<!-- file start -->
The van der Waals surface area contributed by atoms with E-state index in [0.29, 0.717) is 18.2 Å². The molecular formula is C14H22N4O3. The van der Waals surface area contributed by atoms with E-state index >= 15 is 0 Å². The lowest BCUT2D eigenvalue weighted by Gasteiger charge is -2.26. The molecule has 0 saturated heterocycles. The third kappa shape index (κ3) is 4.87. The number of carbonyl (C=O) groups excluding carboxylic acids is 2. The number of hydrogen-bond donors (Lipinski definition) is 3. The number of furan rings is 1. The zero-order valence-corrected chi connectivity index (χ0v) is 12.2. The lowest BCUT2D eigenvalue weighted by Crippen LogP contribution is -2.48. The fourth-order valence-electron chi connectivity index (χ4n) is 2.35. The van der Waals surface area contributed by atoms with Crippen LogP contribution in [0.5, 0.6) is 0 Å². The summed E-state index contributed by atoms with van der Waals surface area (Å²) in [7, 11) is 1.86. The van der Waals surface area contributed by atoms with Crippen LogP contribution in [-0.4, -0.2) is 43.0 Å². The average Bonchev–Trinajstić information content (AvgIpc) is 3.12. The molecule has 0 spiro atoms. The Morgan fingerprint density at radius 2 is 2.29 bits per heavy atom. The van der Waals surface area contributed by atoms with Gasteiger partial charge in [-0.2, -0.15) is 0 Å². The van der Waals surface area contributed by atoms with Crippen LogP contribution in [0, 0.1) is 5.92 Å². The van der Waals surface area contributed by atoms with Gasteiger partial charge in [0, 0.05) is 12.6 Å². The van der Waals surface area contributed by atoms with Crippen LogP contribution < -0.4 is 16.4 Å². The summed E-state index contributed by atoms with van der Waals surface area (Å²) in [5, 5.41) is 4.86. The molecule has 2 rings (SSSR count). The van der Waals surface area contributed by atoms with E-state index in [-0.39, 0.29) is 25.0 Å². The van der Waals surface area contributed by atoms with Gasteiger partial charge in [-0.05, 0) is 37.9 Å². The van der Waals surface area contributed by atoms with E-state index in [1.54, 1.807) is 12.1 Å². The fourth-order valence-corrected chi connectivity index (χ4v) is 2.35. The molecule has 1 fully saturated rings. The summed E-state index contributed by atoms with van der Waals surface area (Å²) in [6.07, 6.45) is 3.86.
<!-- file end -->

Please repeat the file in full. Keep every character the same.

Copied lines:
The van der Waals surface area contributed by atoms with E-state index in [0.29, 0.717) is 18.2 Å². The molecular formula is C14H22N4O3. The van der Waals surface area contributed by atoms with E-state index >= 15 is 0 Å². The lowest BCUT2D eigenvalue weighted by Gasteiger charge is -2.26. The molecule has 0 saturated heterocycles. The third kappa shape index (κ3) is 4.87. The number of carbonyl (C=O) groups excluding carboxylic acids is 2. The number of hydrogen-bond donors (Lipinski definition) is 3. The number of furan rings is 1. The zero-order valence-corrected chi connectivity index (χ0v) is 12.2. The lowest BCUT2D eigenvalue weighted by Crippen LogP contribution is -2.48. The fourth-order valence-electron chi connectivity index (χ4n) is 2.35. The van der Waals surface area contributed by atoms with Crippen LogP contribution in [0.5, 0.6) is 0 Å². The summed E-state index contributed by atoms with van der Waals surface area (Å²) in [7, 11) is 1.86. The van der Waals surface area contributed by atoms with Crippen LogP contribution in [-0.4, -0.2) is 43.0 Å². The average Bonchev–Trinajstić information content (AvgIpc) is 3.12. The molecule has 0 spiro atoms. The Morgan fingerprint density at radius 2 is 2.29 bits per heavy atom. The van der Waals surface area contributed by atoms with Gasteiger partial charge in [-0.2, -0.15) is 0 Å². The van der Waals surface area contributed by atoms with Crippen LogP contribution in [0, 0.1) is 5.92 Å². The van der Waals surface area contributed by atoms with Gasteiger partial charge in [0, 0.05) is 12.6 Å². The van der Waals surface area contributed by atoms with Crippen LogP contribution < -0.4 is 16.4 Å². The summed E-state index contributed by atoms with van der Waals surface area (Å²) in [5, 5.41) is 4.86. The molecule has 2 rings (SSSR count). The van der Waals surface area contributed by atoms with E-state index in [-0.39, 0.29) is 25.0 Å². The van der Waals surface area contributed by atoms with Gasteiger partial charge in [-0.05, 0) is 37.9 Å². The van der Waals surface area contributed by atoms with E-state index in [1.54, 1.807) is 12.1 Å². The fourth-order valence-corrected chi connectivity index (χ4v) is 2.35. The molecule has 1 fully saturated rings. The summed E-state index contributed by atoms with van der Waals surface area (Å²) in [6.07, 6.45) is 3.86.